Elon Musk Says What Separates Great Leaders From the Pack Comes Down to 3 Words
A rare but effective definition of leadership, courtesy of Tesla CEO Elon Musk.
Elon Musk, the head of Tesla and X (formerly Twitter), may not exactly be the poster boy for servant leadership — the kind that inspires loyalty and commitment. But now and then, as surprising as it may be, Musk delivers positive advice intended to benefit his employees.
In a leaked all-hands email to Tesla employees, Musk made quite a bold statement when he said he’d roll up his sleeves and tackle the same tasks as the Tesla factory workers who were getting injured on the job. It was a powerful, selfless leadership move to address concerns about worker safety.
Serve your team
Elon then wrote something uncharacteristic for someone with his public persona, so we must take his word that he meant what he wrote. He defined leadership for Tesla managers in three words: serve your team.
Here’s the quote:
I am convinced that managers should work at the forefront, in the same work environment as the entire team. Even though I run the company myself, I still do not have my own office and often moved my workplace to the most challenging area in the factory and slept on the factory floor when there was a real crisis. Managers should always take care of their team before they take care of themselves — the supervisor is there to serve his team — not the other way round. [Emphasis mine]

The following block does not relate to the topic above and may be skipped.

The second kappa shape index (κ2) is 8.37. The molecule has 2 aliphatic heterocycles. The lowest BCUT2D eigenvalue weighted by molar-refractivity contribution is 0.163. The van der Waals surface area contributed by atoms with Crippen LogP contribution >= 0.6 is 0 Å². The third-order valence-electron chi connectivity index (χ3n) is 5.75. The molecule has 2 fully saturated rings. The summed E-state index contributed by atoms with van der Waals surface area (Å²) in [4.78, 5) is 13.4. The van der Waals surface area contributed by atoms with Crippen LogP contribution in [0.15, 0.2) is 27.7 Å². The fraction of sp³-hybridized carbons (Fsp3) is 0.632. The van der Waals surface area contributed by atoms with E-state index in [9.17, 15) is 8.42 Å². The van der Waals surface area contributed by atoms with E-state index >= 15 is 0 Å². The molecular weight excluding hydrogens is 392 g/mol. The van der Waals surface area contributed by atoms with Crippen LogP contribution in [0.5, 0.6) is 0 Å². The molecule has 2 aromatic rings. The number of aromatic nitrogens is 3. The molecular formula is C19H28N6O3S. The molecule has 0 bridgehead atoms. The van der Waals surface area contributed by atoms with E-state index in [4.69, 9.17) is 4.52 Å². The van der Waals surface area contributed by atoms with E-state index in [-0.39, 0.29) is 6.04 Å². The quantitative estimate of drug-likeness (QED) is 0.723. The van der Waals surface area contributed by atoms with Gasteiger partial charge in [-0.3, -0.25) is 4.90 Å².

This part of his email demonstrated that rare side of servant leadership I often speak about in my keynotes, where leaders put the people who work for them ahead of themselves. Keep in mind, this was pre-COVID and before the $44 billion takeover of Twitter, where he fired over 80 percent of employees.
The human side of Elon
But in this case, Elon’s statement was a clear signal that he took the well-being of his Tesla team seriously. It showed a willingness to lead by example and understand the challenges his employees faced on the ground. So we can ascertain that there is a human side to Elon, one that cares about people on some level.
Backed by research
The evidence on servant leadership is overwhelming and too numerous to cover here. One finding I’ve tracked in recent years is that it pumps up the team with confidence, which leads to high performance. Published in the Journal of Applied Psychology, researchers studied 304 employees representing 71 teams in five banks. They concluded that servant leaders facilitate team confidence, affirming the strengths and potential of the team and providing development support.
In separate research, the University of Illinois at Chicago conducted a servant leadership study of 961 employees at 71 Jason’s Deli restaurants in 10 metropolitan areas in the U.S.
The research found that when bosses serve their employees, it’s good for business. Measurable increases in key business metrics like job performance (6 percent), customer service (8 percent), and employee retention (50 percent) were observed.
Servant leadership is much more than a nice thing to do for your employees; it’s good for the bottom line.
Elon Musk is a smart cookie. And this story suggests to me that deep down, he understands that to get the best out of employees, leaders must take care of their needs.